Everyone wants to be loved unconditionally, have a play partner 24/7, and have someone warm to snuggle up on the couch with on cold, rainy days. For many people, the perfect way to fulfill this need is with a dog. They are cute, sweet, engaging, endearing and always happy to see you.
But, before you make a commitment like this, you really need to be honest with yourself in answering the following question: Should I really become a dog owner?
The benefits are numerous; in fact, there is no way to place a finite number of the ways having a dog fills our lives. But too many people fail to consider the other side of the coin when they decide to become a dog owner. Having a pet is a commitment-a major one. For the next 10-15 years of your life, you are going to have to put the needs of your pet before your own. Are you ready to do that?
Vet bills are expensive, and to be a responsible pet owner, you have to have their shots done annually at a minimum. Flea and tick medication is costly. Dogs are notorious for eating things they shouldn't causing them to become sick, and in some cases even have to have items surgically removed from their stomachs.
If you travel, or even work, you have to consider the well-being of your pet. Every day. If you travel a lot for work, what are you going to do with the dog? Kennel it? If so, do you think itâ€™s fair to get a dog and leave it at a kennel all the time? Would you want to be left at a kennel all the time? If you work a lot of hours, who is going to let the pooch out to do his business or walk him, as the case may be?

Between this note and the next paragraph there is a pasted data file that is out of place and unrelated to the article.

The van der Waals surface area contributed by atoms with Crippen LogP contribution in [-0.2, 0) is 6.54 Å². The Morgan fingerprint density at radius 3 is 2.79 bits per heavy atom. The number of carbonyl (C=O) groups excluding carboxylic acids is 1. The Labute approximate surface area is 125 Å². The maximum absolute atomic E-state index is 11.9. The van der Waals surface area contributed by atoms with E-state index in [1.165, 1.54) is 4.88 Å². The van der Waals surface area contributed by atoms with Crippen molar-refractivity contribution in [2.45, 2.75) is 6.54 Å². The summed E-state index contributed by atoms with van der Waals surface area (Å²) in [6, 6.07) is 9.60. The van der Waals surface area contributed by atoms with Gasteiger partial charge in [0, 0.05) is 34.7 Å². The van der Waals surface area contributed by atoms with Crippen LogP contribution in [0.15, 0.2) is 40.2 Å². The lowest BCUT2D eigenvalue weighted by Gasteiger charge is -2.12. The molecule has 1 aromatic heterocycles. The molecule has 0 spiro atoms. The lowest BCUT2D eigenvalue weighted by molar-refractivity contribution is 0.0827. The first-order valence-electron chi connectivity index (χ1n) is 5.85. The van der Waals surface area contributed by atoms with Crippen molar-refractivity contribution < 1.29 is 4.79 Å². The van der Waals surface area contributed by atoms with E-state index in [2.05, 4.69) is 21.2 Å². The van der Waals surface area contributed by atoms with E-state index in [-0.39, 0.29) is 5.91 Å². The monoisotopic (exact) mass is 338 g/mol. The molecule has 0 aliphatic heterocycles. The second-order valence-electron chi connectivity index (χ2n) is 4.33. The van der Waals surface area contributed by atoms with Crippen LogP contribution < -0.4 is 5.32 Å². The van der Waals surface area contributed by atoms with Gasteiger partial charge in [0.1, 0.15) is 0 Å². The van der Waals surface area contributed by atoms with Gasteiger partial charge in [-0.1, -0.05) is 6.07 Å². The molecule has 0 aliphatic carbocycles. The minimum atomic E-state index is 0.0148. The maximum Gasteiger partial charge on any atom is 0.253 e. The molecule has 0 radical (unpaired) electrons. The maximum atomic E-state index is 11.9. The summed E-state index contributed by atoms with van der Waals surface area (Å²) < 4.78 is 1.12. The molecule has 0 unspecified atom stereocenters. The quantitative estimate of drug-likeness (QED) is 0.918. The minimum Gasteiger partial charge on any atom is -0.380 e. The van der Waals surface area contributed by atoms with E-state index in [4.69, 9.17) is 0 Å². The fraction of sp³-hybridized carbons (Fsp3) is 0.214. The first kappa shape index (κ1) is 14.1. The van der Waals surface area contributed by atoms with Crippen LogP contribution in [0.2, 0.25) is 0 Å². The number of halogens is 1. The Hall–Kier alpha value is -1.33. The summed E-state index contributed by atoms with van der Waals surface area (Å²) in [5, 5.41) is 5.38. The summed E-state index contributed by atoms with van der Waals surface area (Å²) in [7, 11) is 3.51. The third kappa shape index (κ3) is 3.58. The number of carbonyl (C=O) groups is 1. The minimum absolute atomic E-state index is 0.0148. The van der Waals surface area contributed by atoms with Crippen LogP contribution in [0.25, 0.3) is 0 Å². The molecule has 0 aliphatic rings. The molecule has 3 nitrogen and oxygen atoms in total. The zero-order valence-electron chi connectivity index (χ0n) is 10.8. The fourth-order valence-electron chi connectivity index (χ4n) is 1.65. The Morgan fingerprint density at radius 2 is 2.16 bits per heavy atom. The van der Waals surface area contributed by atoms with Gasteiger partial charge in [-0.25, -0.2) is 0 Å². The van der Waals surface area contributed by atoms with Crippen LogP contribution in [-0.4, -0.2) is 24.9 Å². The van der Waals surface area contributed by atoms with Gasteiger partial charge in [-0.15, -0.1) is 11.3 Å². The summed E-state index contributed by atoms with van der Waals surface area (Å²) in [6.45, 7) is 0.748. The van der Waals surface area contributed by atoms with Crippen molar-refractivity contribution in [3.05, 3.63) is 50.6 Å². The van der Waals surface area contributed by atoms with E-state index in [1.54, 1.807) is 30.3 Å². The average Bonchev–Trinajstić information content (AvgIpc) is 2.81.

Up until they are a year old, nine hours is pushing it for most dogs. Some dogs, when they are older, can hold it for 11 hours or so, but that's about it. Puppies have no bladder control at all until they are about five months old. And even then, they cannot make it an entire workday.
Training a dog to be a good companion in your home is time consuming, and often frustrating. You can hire the best dog trainer in the world, and it will not do you any good, because a hefty portion of dog training is actually training the owner, and actually spending time with the dog, building confidence in the relationship.
The number one thing a dog wants from you is YOU. It doesn't want to stay in a kennel, or sit outside in a dog run all the time. It wants to be with you all the time. They get scared, mad, hurt and generally upset when their humans leave them, alone, or with anyone else.
Now, realistically, most people have jobs, and cannot be with their dogs constantly. That is very true. However, people who work 12 hour days, or multiple jobs, or go to school and work, really need to take a hard look at their time constraints, and be honest about how much time they really have to spend with their dog.
If you do not have answers to these questions, or feel confident you can devote the massive amount of time a dog needs to be happy, healthy and secure, do the right thing and don't get a dog. Wait. Odds are, one of two things will happen: your life will eventually lead to a place that will allow you to be able to make the commitment, or something else will come into your life to fill that void that you wanted the dog for.
The bottom line is, before you get a dog, consider, honestly, your motivations, and whether or not your lifestyle really permits you to take care of a dog. If it does not, then do the right thing and wait until your life has room in it for a dog. Because the local animal shelters are full of pets who people got without being honest with themselves about whether or not they really should have a dog.
Believe it or not, you'll be doing that dog a favor by leaving it free to find a home where the owners honestly can provide for its physical and emotional needs. And that's something to be proud of.
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